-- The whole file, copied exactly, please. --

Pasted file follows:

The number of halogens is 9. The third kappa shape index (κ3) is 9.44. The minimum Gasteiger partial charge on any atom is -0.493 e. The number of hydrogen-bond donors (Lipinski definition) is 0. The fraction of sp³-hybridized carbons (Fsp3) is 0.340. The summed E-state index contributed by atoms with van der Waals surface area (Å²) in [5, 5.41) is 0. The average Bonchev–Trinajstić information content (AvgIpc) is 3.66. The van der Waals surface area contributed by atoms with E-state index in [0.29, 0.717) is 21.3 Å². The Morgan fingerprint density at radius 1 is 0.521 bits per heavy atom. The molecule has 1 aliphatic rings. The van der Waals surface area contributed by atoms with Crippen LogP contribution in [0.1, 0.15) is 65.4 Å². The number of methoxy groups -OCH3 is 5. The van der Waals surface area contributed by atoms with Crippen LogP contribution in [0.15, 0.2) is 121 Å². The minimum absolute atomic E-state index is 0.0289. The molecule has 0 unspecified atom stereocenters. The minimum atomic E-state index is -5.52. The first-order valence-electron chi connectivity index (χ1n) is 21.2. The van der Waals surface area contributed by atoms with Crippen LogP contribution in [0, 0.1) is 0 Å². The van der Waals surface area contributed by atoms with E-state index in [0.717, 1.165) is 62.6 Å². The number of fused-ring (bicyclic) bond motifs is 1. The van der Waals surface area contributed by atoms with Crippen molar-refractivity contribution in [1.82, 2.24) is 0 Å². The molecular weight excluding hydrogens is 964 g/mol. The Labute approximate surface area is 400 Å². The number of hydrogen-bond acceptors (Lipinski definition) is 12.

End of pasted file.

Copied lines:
The number of halogens is 9. The third kappa shape index (κ3) is 9.44. The minimum Gasteiger partial charge on any atom is -0.493 e. The number of hydrogen-bond donors (Lipinski definition) is 0. The fraction of sp³-hybridized carbons (Fsp3) is 0.340. The summed E-state index contributed by atoms with van der Waals surface area (Å²) in [5, 5.41) is 0. The average Bonchev–Trinajstić information content (AvgIpc) is 3.66. The van der Waals surface area contributed by atoms with E-state index in [0.29, 0.717) is 21.3 Å². The Morgan fingerprint density at radius 1 is 0.521 bits per heavy atom. The molecule has 1 aliphatic rings. The van der Waals surface area contributed by atoms with Crippen LogP contribution in [0.1, 0.15) is 65.4 Å². The number of methoxy groups -OCH3 is 5. The van der Waals surface area contributed by atoms with Crippen LogP contribution in [0.15, 0.2) is 121 Å². The minimum absolute atomic E-state index is 0.0289. The molecule has 0 unspecified atom stereocenters. The minimum atomic E-state index is -5.52. The first-order valence-electron chi connectivity index (χ1n) is 21.2. The van der Waals surface area contributed by atoms with Crippen LogP contribution in [0, 0.1) is 0 Å². The van der Waals surface area contributed by atoms with E-state index in [0.717, 1.165) is 62.6 Å². The number of fused-ring (bicyclic) bond motifs is 1. The van der Waals surface area contributed by atoms with Crippen molar-refractivity contribution in [1.82, 2.24) is 0 Å². The molecular weight excluding hydrogens is 964 g/mol. The Labute approximate surface area is 400 Å². The number of hydrogen-bond acceptors (Lipinski definition) is 12.